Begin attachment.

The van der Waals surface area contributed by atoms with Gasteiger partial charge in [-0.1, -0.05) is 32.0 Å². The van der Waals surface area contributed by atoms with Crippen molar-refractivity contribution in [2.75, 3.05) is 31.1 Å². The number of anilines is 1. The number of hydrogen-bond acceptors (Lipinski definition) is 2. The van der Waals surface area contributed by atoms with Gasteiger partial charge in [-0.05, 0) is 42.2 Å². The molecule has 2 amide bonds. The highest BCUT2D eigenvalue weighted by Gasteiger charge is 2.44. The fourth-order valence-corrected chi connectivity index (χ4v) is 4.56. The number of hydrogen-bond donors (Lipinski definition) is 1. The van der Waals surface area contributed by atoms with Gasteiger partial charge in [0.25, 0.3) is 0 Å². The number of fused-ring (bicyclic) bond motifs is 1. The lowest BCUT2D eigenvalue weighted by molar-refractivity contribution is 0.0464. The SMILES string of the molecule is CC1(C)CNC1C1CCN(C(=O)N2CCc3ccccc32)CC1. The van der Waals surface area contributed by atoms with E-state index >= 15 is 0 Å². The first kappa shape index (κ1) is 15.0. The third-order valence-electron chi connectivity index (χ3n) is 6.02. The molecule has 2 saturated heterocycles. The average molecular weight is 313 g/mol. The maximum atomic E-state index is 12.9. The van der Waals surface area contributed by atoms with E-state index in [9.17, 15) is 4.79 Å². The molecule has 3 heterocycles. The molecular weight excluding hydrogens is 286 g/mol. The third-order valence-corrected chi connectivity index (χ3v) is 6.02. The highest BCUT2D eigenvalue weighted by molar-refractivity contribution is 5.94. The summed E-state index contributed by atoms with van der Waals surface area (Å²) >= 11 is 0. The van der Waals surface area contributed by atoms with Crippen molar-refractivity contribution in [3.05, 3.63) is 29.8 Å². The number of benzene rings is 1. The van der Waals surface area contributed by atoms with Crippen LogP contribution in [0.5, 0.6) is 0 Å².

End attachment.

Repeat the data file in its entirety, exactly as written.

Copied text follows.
The van der Waals surface area contributed by atoms with Gasteiger partial charge in [-0.1, -0.05) is 32.0 Å². The van der Waals surface area contributed by atoms with Crippen molar-refractivity contribution in [2.75, 3.05) is 31.1 Å². The number of anilines is 1. The number of hydrogen-bond acceptors (Lipinski definition) is 2. The van der Waals surface area contributed by atoms with Gasteiger partial charge in [-0.05, 0) is 42.2 Å². The molecule has 2 amide bonds. The highest BCUT2D eigenvalue weighted by Gasteiger charge is 2.44. The fourth-order valence-corrected chi connectivity index (χ4v) is 4.56. The number of hydrogen-bond donors (Lipinski definition) is 1. The van der Waals surface area contributed by atoms with Gasteiger partial charge in [0.25, 0.3) is 0 Å². The number of fused-ring (bicyclic) bond motifs is 1. The lowest BCUT2D eigenvalue weighted by molar-refractivity contribution is 0.0464. The SMILES string of the molecule is CC1(C)CNC1C1CCN(C(=O)N2CCc3ccccc32)CC1. The van der Waals surface area contributed by atoms with E-state index >= 15 is 0 Å². The first kappa shape index (κ1) is 15.0. The third-order valence-electron chi connectivity index (χ3n) is 6.02. The molecule has 2 saturated heterocycles. The average molecular weight is 313 g/mol. The maximum atomic E-state index is 12.9. The van der Waals surface area contributed by atoms with E-state index in [9.17, 15) is 4.79 Å². The molecule has 3 heterocycles. The molecular weight excluding hydrogens is 286 g/mol. The third-order valence-corrected chi connectivity index (χ3v) is 6.02. The highest BCUT2D eigenvalue weighted by molar-refractivity contribution is 5.94. The summed E-state index contributed by atoms with van der Waals surface area (Å²) >= 11 is 0. The van der Waals surface area contributed by atoms with Crippen molar-refractivity contribution in [3.05, 3.63) is 29.8 Å². The number of benzene rings is 1. The van der Waals surface area contributed by atoms with Crippen LogP contribution in [0.5, 0.6) is 0 Å².